If a subject line gets truncated on its way to your subscriber’s inbox, cautions Mark Brownlow at Email Marketing Reports, it can do more than cause a “wry smile” or a “little embarrassment.” It can cause outright confusion, or it can tell your customers something you didn’t even mean to say. Horrors!

Here’s his advice for avoiding two major subject-line traps:

Remember that any subject line is subject to truncation—even if you never exceed the recommended 50-character limit. You probably account for this limit by frontloading critical keywords, but you might not realize just how frontloaded those terms need to be. “My Yahoo! Mail inbox,” notes Brownlow, “has just 27 characters displayed.” Consider, for instance, how the 50-character subject line Hit it out of the park with iPad this Father’s Day would look if recipients saw only its first 27 characters: Hit it out of the park with. You’ve just lost your product and your holiday theme in one fell swoop. “Perhaps, then, frontloading should mean what it says,” he advises: Make sure you place your hot words “right at the front, not just close to it.”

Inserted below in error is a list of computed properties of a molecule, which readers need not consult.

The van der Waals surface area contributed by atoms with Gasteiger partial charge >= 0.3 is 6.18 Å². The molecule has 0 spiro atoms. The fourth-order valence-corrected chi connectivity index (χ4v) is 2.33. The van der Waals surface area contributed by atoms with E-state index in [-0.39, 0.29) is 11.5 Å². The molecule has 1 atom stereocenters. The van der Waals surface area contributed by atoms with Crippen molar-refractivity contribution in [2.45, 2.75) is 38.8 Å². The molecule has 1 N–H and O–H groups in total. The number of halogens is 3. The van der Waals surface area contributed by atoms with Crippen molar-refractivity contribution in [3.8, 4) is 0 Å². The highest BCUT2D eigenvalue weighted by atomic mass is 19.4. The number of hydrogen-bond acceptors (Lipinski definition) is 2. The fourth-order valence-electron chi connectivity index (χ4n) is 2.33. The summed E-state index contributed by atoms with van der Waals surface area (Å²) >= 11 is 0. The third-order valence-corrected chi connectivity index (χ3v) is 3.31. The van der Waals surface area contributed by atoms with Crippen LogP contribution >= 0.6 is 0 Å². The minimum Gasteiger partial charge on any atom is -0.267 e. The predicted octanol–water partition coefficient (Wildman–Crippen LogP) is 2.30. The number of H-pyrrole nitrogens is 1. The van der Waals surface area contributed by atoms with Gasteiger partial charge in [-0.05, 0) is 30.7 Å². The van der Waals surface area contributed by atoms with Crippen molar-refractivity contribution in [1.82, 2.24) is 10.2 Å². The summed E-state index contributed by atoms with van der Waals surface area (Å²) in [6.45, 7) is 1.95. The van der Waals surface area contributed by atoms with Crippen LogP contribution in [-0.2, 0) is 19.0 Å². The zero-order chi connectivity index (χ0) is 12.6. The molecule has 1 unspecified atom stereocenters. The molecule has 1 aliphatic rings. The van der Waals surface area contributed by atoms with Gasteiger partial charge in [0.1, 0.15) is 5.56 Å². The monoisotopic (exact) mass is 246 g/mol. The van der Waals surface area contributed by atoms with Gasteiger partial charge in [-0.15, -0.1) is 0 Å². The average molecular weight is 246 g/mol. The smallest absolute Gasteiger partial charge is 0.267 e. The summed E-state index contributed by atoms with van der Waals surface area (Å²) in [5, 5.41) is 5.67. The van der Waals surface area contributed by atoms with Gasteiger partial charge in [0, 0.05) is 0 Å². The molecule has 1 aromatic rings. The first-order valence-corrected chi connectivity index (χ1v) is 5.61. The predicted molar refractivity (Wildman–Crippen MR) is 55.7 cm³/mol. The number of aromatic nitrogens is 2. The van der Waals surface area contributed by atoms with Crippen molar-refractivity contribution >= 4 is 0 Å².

Exercise caution when using critical “conditioners” in your subject line. “Conditioners are those little extra words or numbers that change the meaning of the words that precede them,” says Brownlow. “There is an important difference between ‘50% off Ice Age’ and ‘50% off Ice Age 3.'” Likewise, he explains, Make Your Neighbors Green With Envy takes on a thuggish environmental tone if truncated to Make Your Neighbors Green.

Frontload, and watch those conditioners. As you write and test subject lines, don’t forget that a lot can get lost in truncation.

Source: Email Marketing Reports.